Sky Blue Sky - "Please Be Patinet With Me" and "Hate It Here"
One song is an owner's manual to a relationship with Tweedy and the other is a confessional abou thow much he needs his fans. When Tweedy's tongue turns into dust, it doesn't mean that he doesn't care, rather it means he's partially there. So, we are "gonna need to be patient" with him. Because after all, he hates it when the fans aren't around. There just isn't enough to do that will keep his mind of the fact that he needs them.

Wilco (the Album) - "You and I"
Things are finally starting to work out between Tweedy and the fans. Or at least it seems like they are becoming more amicable, despite sometimes feeling like strangers. Even though there are some misunderstandings and words get misconstrued, there is hope for this long and tortured relationship. There is the glimmer of something that can't be had by anyone but Tweedy and his fans.

The Whole Love - "Open Mind"
Well, its been a bumpy ride following (the Album). The fans have left and instead of begging them to come back, Tweedy simply expresses his regret of what could have been. "I could only dream of the dreams we'd share if you weren't so defiant, if you would let me be the one to open up your mind."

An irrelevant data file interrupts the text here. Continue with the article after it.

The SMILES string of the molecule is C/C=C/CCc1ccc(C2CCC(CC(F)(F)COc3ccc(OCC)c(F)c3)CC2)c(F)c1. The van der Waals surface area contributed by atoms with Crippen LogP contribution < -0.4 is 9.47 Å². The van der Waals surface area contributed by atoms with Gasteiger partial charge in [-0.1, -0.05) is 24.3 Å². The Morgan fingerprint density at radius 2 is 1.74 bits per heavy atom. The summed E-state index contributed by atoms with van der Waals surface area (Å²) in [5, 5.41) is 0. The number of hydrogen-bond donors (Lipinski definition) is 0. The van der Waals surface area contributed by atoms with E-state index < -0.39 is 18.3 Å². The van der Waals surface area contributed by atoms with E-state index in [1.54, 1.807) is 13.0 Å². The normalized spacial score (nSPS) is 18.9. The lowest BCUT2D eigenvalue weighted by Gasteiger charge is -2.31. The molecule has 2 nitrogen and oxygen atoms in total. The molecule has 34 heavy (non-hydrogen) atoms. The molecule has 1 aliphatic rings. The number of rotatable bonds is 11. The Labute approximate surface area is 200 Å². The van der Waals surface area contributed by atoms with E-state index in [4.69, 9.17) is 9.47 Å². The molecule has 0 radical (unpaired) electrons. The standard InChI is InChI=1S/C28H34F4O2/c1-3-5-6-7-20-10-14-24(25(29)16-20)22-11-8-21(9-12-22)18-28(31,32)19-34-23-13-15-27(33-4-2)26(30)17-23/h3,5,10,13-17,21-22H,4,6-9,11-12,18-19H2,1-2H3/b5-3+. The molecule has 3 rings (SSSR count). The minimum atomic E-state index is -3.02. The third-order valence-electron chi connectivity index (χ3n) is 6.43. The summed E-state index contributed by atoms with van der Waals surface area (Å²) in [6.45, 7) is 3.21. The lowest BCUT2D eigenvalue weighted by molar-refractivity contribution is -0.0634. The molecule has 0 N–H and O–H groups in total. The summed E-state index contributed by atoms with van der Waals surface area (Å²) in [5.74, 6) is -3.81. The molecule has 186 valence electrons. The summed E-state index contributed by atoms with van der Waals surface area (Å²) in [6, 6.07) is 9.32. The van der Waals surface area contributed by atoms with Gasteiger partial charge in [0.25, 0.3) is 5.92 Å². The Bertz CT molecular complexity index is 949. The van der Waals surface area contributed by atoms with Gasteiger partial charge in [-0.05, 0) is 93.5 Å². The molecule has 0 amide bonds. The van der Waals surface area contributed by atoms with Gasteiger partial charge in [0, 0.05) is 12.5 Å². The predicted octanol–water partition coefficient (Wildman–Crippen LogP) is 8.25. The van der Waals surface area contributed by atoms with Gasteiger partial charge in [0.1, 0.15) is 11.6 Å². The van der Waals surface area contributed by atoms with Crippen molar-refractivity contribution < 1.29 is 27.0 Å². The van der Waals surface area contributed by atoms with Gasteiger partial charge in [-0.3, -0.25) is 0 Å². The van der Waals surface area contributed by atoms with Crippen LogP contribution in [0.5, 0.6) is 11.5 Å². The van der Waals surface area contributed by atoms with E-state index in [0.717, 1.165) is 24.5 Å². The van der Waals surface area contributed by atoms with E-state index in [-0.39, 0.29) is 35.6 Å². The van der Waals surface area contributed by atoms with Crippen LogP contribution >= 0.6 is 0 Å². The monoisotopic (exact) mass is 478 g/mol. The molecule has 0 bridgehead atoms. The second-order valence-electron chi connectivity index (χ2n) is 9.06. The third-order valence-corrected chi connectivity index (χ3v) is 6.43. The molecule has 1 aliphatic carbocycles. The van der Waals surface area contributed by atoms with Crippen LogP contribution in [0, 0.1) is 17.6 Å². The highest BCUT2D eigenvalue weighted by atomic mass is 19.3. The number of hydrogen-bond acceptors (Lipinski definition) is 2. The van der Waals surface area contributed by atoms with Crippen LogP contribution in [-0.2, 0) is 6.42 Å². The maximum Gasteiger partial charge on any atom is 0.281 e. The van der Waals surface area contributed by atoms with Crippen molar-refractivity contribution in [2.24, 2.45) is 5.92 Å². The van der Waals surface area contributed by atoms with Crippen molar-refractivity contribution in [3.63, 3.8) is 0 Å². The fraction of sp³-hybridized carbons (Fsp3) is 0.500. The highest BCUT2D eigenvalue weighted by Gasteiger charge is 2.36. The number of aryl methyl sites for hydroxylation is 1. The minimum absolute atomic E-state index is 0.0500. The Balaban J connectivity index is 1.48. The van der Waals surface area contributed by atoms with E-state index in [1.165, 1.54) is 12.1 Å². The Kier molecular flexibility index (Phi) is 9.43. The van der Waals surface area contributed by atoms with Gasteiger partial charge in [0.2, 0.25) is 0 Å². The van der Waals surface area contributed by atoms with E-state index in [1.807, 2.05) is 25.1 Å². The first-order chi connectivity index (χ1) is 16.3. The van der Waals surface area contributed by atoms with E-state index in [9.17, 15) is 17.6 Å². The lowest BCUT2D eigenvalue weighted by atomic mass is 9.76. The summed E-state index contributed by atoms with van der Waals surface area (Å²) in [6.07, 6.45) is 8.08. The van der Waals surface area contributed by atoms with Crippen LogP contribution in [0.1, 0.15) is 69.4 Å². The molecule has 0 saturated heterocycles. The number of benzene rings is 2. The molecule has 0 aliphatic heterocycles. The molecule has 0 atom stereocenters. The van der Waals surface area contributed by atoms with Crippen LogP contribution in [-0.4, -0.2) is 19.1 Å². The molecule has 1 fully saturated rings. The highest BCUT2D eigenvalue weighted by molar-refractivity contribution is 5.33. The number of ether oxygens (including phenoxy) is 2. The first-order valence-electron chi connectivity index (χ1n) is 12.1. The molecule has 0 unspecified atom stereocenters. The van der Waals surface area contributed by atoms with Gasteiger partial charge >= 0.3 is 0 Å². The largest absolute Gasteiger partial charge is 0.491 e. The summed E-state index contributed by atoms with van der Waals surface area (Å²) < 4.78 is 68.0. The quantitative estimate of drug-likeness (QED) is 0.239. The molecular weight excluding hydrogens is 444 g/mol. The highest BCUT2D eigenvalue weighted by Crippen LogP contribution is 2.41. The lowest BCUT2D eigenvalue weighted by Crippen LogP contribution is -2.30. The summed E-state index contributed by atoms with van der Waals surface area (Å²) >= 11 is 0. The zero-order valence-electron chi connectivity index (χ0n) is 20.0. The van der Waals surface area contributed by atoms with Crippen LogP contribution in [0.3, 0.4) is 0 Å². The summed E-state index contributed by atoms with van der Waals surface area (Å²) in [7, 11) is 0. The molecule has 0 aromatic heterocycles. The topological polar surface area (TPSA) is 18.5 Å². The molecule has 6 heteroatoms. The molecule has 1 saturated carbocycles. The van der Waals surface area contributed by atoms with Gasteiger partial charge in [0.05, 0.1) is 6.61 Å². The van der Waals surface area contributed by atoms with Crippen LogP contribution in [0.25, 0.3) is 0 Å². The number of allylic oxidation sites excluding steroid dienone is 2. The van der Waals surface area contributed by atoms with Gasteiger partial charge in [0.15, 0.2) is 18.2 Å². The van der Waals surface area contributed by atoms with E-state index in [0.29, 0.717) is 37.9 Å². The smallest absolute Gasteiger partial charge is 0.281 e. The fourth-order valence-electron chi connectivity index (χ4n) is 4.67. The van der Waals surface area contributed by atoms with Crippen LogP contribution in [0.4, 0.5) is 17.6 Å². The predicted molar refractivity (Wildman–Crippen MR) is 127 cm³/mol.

Tweedy realizes that "the longer you make music, there is no way you can compete with the early records". There are surely some fans holding that against him. But I think this time I'm going to number myself outside those fans and take his advice. Lets see what letting him open up my mind gets me.

*Sometimes known as the Starbucks phase, due to the album being sold in Starbucks.

Tuesday, August 23, 2011

Gladwell, Edvard Munch and Empty Museums